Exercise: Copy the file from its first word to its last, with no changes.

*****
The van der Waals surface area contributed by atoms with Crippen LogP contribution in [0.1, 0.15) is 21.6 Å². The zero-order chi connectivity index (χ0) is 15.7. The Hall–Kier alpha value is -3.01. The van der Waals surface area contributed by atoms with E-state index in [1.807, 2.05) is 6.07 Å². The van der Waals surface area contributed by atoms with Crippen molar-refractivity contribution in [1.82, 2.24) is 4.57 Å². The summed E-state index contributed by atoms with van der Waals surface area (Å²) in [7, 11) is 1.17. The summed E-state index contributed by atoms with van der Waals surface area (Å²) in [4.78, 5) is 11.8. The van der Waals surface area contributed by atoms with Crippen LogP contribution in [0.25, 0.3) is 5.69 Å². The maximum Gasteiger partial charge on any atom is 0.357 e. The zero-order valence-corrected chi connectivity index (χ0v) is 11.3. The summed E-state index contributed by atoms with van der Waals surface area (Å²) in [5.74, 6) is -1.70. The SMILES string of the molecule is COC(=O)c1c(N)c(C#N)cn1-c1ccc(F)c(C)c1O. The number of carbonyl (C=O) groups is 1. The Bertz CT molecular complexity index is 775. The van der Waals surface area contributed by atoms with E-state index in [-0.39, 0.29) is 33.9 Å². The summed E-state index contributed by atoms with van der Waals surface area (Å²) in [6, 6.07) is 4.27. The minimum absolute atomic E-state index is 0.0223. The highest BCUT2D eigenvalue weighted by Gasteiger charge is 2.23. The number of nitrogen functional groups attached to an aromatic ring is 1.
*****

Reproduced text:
The van der Waals surface area contributed by atoms with Crippen LogP contribution in [0.1, 0.15) is 21.6 Å². The zero-order chi connectivity index (χ0) is 15.7. The Hall–Kier alpha value is -3.01. The van der Waals surface area contributed by atoms with E-state index in [1.807, 2.05) is 6.07 Å². The van der Waals surface area contributed by atoms with Crippen molar-refractivity contribution in [1.82, 2.24) is 4.57 Å². The summed E-state index contributed by atoms with van der Waals surface area (Å²) in [7, 11) is 1.17. The summed E-state index contributed by atoms with van der Waals surface area (Å²) in [4.78, 5) is 11.8. The van der Waals surface area contributed by atoms with Crippen LogP contribution in [0.25, 0.3) is 5.69 Å². The maximum Gasteiger partial charge on any atom is 0.357 e. The zero-order valence-corrected chi connectivity index (χ0v) is 11.3. The summed E-state index contributed by atoms with van der Waals surface area (Å²) in [5.74, 6) is -1.70. The SMILES string of the molecule is COC(=O)c1c(N)c(C#N)cn1-c1ccc(F)c(C)c1O. The number of carbonyl (C=O) groups is 1. The Bertz CT molecular complexity index is 775. The van der Waals surface area contributed by atoms with E-state index in [-0.39, 0.29) is 33.9 Å². The summed E-state index contributed by atoms with van der Waals surface area (Å²) in [6, 6.07) is 4.27. The minimum absolute atomic E-state index is 0.0223. The highest BCUT2D eigenvalue weighted by Gasteiger charge is 2.23. The number of nitrogen functional groups attached to an aromatic ring is 1.